Antarctica could help unlock mysteries of universe, Nasa scientist says
The world’s largest flying observatory will carry out winter night flights to prepare it for conditions on other planets
By Kurt Bayer
Scientific forays into the frosted wilds of Antarctica could unlock further mysteries of the universe and help put a man on Mars, with post-quake Christchurch uniquely situated as an ice and space base, a visiting Nasa scientist said today.
While space may be the final frontier, as Star Trek’s narrator opined, the White Continent of Antarctica, where few men have gone before, is providing a fertile research ground for advancing space exploration and extra-terrestrial worlds.
Studies into the hostile, barren, cold and dry landscape, along with cutting-edge testing transport methods and technologies to support human life and growth, and astronaut training camps, are some of the benefits of having a presence on the ice, according to Nasa’s Zaheer Ali.
“With its topography, geography, and weather, it has so many advantageous features,” says Ali, science and mission operations laboratory supervisor for the Stratospheric Observatory for Infrared Astronomy (Sofia), a highly-modified Boeing jetliner that is the world’s largest flying observatory.
“When we go to other worlds, they are going to be dry and cold. We can compare snow and ice dunes in Antarctica to similar geological features on Mars.
“Those types of analogies are very important because we can do that research here on Earth. Maybe we don’t solve it, but we can build a set of knowledge that can help us inform research on extra-terrestrial works.”
Ali is in Christchurch preparing the Sofia’s winter night-flying expeditions, which from next month will again study the skies of the Southern Hemisphere.
Flying at an altitude of between 12km and 14km, putting it above 99 per cent of the Earth’s infrared-blocking water-vapour layer, the Sofia studies a range of astronomical objects and phenomena, including the life cycle of stars, formation of new star systems, black holes, nebulae and interstellar dust, complex molecules and the planets, comets and asteroids in our solar system.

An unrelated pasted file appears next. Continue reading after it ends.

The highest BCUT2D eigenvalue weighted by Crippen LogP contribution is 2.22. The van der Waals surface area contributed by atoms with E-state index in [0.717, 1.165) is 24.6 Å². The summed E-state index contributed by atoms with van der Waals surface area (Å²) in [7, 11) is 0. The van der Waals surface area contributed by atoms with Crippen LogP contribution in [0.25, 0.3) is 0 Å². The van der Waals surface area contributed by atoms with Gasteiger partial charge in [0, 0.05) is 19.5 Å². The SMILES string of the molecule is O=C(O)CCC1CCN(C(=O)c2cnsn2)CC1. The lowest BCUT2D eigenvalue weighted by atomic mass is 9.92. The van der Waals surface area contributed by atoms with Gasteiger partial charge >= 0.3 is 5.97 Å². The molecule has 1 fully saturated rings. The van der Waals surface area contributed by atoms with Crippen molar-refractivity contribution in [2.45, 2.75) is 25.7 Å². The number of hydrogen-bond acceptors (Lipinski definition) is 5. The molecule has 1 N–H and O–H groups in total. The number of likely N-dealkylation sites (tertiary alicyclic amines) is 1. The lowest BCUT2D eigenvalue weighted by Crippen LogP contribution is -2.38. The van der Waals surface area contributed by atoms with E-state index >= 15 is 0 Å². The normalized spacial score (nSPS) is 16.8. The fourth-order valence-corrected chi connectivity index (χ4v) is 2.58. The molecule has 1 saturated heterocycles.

Ali says Christchurch is well-positioned to provide access to the Galactic Centre – the rotational centre of the Milky Way - at a time of year when viewing conditions in the Northern Hemisphere are poor.
“Having access to Antarctica and the Galactic Centre also provides us with unique science cases to explore solutions for space research,” Ali says.
Ali will be speaking at Extreme Environments – from the Antarctic to Space, a Techweek’18 event in Christchurch on Thursday, bringing together local, national and international experts to help explain how exploration in the Antarctic is a dry run for space studies.
ChristchurchNZ chief executive Joanna Norris says the rebuilding city - one of only five global Antarctica gateways - could already support a future space industry, with world-class hi-tech component manufacturers and tech companies, schools with space programmes, higher level training of rocket guidance systems, and regulatory bodies that monitor New Zealand and international airspace.
Ali, whose “hero” is Nobel Prize winner Charles H. Townes, who invented the laser after observing a microwave laser in space, said the research projects operating through Christchurch will lead to things that could “change the world”.
“You don’t go up with the goal every night but I think for all of us who are scientists or engineers, there is that sense in the back of your mind that there could be something right around the corner that changes everything.”